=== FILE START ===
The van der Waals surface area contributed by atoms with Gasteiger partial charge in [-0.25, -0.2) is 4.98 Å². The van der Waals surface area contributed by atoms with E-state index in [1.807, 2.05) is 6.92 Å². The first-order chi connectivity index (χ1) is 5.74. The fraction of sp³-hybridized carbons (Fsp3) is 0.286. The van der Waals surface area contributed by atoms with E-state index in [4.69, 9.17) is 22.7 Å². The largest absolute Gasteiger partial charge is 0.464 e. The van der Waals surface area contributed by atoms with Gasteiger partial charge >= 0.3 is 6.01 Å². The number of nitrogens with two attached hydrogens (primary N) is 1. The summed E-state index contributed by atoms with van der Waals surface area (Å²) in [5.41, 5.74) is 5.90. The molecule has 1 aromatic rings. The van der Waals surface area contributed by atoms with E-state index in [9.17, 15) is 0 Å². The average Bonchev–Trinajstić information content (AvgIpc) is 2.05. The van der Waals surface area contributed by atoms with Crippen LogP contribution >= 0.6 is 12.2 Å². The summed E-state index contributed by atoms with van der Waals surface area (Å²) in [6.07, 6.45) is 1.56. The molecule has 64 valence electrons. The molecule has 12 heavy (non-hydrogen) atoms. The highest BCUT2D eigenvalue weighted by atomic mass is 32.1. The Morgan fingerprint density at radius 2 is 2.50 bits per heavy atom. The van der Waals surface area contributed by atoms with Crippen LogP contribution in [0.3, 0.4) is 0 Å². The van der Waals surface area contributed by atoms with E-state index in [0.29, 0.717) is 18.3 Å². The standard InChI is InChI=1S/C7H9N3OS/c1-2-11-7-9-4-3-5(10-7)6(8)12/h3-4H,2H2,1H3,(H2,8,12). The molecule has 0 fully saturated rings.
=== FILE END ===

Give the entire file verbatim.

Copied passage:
The van der Waals surface area contributed by atoms with Gasteiger partial charge in [-0.25, -0.2) is 4.98 Å². The van der Waals surface area contributed by atoms with E-state index in [1.807, 2.05) is 6.92 Å². The first-order chi connectivity index (χ1) is 5.74. The fraction of sp³-hybridized carbons (Fsp3) is 0.286. The van der Waals surface area contributed by atoms with E-state index in [4.69, 9.17) is 22.7 Å². The largest absolute Gasteiger partial charge is 0.464 e. The van der Waals surface area contributed by atoms with Gasteiger partial charge >= 0.3 is 6.01 Å². The number of nitrogens with two attached hydrogens (primary N) is 1. The summed E-state index contributed by atoms with van der Waals surface area (Å²) in [5.41, 5.74) is 5.90. The molecule has 1 aromatic rings. The van der Waals surface area contributed by atoms with E-state index in [9.17, 15) is 0 Å². The average Bonchev–Trinajstić information content (AvgIpc) is 2.05. The van der Waals surface area contributed by atoms with Crippen LogP contribution >= 0.6 is 12.2 Å². The summed E-state index contributed by atoms with van der Waals surface area (Å²) in [6.07, 6.45) is 1.56. The molecule has 64 valence electrons. The molecule has 12 heavy (non-hydrogen) atoms. The highest BCUT2D eigenvalue weighted by atomic mass is 32.1. The Morgan fingerprint density at radius 2 is 2.50 bits per heavy atom. The van der Waals surface area contributed by atoms with Crippen LogP contribution in [0.3, 0.4) is 0 Å². The van der Waals surface area contributed by atoms with E-state index in [0.29, 0.717) is 18.3 Å². The standard InChI is InChI=1S/C7H9N3OS/c1-2-11-7-9-4-3-5(10-7)6(8)12/h3-4H,2H2,1H3,(H2,8,12). The molecule has 0 fully saturated rings.